- Infinite glory, and lowest humility;
- Infinite majesty, and transcendent meekness;
- Deepest reverence toward God, and equality with God;
- Infinite worthiness of good, and the greatest patience under sufferings of evil;
- An exceeding spirit of obedience, with supreme dominion over heaven and earth;
- Absolute sovereignty, and perfect resignation;
- Self-sufficiency, and an entire trust and reliance on God.
As just one taste of the feast, consider what Edwards says about Jesus’s humility:
Humility is not properly predicable of God the Father, and the Holy Ghost, that exist only in the divine nature; because it is a proper excellency only of a created nature; for it consists radically in a sense of a comparative lowness and littleness before God, or the great distance between God and the subject of this virtue; but it would be a contradiction to suppose any such thing in God.
Yet in becoming man, Christ, without losing his highness or deity (as if that were possible), gained humanity and the ability to humble himself (Philippians 2:8). Jesus, the God-man, is “above all” as God, “yet lowest of all in humility.” Edwards continues,
There never was so great an instance of this virtue among either men or angels, as Jesus. None ever was so sensible of the distance between God and him, or had a heart so lowly before God, as the man Christ Jesus.
Precise, Extensive Glories
God the Father means for his people to treasure his Son, Jesus, not as a general concept, but through his particular, Scripture-revealed contours. God made us to know his Son in his precise and meticulous and extensive glories, not in mere generalities and nondescript statements. He made us to go further up and further in to the glories of Christ in all their detail and brilliance for all eternity.
If our knowledge of Jesus consists in mere generalities and nondescript statements, then we will be prone to embrace a misguided vision of Jesus. Unless we know him specifically, and in greater detail over time, we will come to know him wrongly. And we will not love the true Jesus deeply and fervently.
Which leads to one final truth about Jesus’s “admirable conjunction of diverse excellencies.” Jesus is not just the right answer to the problem of sin, but in his diverse excellencies, he satisfies the complex longings of the human soul.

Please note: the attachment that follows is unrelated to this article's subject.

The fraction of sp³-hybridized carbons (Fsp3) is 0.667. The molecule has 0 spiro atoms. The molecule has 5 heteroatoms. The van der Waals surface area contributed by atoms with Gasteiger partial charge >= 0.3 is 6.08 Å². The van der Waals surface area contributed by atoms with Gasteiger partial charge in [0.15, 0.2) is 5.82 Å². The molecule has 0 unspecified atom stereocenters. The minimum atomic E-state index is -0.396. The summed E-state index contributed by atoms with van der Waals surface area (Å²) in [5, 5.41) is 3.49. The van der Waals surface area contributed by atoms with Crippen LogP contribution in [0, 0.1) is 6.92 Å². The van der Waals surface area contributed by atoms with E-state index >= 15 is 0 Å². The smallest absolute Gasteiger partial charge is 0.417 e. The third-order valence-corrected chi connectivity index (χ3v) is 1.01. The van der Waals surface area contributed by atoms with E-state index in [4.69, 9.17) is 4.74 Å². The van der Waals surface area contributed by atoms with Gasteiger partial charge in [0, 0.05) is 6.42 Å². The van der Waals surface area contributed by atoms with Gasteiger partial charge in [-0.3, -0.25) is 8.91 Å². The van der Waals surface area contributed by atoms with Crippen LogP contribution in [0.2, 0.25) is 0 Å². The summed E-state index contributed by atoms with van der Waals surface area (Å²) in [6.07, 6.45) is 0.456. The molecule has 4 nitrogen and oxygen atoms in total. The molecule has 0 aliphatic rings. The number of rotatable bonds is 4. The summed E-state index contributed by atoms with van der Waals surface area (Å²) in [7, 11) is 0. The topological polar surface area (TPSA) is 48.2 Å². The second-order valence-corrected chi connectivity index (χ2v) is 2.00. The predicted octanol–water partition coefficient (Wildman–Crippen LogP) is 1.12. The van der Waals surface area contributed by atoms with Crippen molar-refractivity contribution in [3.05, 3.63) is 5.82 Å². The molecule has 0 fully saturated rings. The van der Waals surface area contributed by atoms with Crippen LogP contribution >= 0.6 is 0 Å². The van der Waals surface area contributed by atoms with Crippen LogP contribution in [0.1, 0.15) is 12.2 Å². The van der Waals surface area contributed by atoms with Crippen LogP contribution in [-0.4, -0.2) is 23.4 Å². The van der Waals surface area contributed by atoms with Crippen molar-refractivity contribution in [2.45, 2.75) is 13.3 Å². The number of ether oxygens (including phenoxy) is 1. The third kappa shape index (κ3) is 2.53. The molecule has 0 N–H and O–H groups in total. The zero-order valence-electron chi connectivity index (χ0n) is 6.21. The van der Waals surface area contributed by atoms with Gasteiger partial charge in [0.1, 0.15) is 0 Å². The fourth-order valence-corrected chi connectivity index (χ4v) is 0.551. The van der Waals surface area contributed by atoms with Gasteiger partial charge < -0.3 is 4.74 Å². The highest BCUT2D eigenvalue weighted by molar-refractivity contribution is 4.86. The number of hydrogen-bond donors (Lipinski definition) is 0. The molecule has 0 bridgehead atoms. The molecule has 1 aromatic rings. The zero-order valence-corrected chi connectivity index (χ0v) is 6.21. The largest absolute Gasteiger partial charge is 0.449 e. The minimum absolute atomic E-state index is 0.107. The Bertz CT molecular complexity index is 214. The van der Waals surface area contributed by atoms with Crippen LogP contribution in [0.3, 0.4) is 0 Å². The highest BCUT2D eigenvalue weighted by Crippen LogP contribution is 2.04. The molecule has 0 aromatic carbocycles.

He Satisfies the Complex Soul
Paul prays in Ephesians 3:16–19 that God’s people would “know the love of Christ that surpasses knowledge, that you may be filled with all the fullness of God.”
“Jesus is not just the right answer to the problem of sin, but he satisfies the complex longings of the human soul.”
All the fullness of God is found in this man Jesus. Full humanity and the fullness of deity. We marvel at his bigness and might and omni-relevance, and we melt at his grace and mercy and meekness, and all that comes together in one spectacular person — all the fullness of God in this God-man — whom we will one day see face to face, where we will more fully know and enjoy him without obstruction for all eternity.
So, I finish, then, with one more quote from Seeing and Savoring, and the prayer that God might do for you what he did for me twenty years ago:
This glorious conjunction [of diverse excellencies in Christ] shines all the brighter because it corresponds perfectly with our personal weariness and our longing for greatness. . . . The lamblike gentleness and humility of this Lion woos us in our weariness. And we love him for it. . . . But this quality of meekness alone would not be glorious. The gentleness and humility of the lamblike Lion becomes brilliant alongside the limitless and everlasting authority of the lionlike Lamb. Only this fits our longing for greatness. . . .
We mere mortals are not simple either. We are pitiful, yet we have mighty passions. We are weak, yet we dream of doing wonders. We are transient, but eternity is written on our hearts. The glory of Christ shines all the brighter because the conjunction of his diverse excellencies corresponds perfectly to our complexity. (31–32)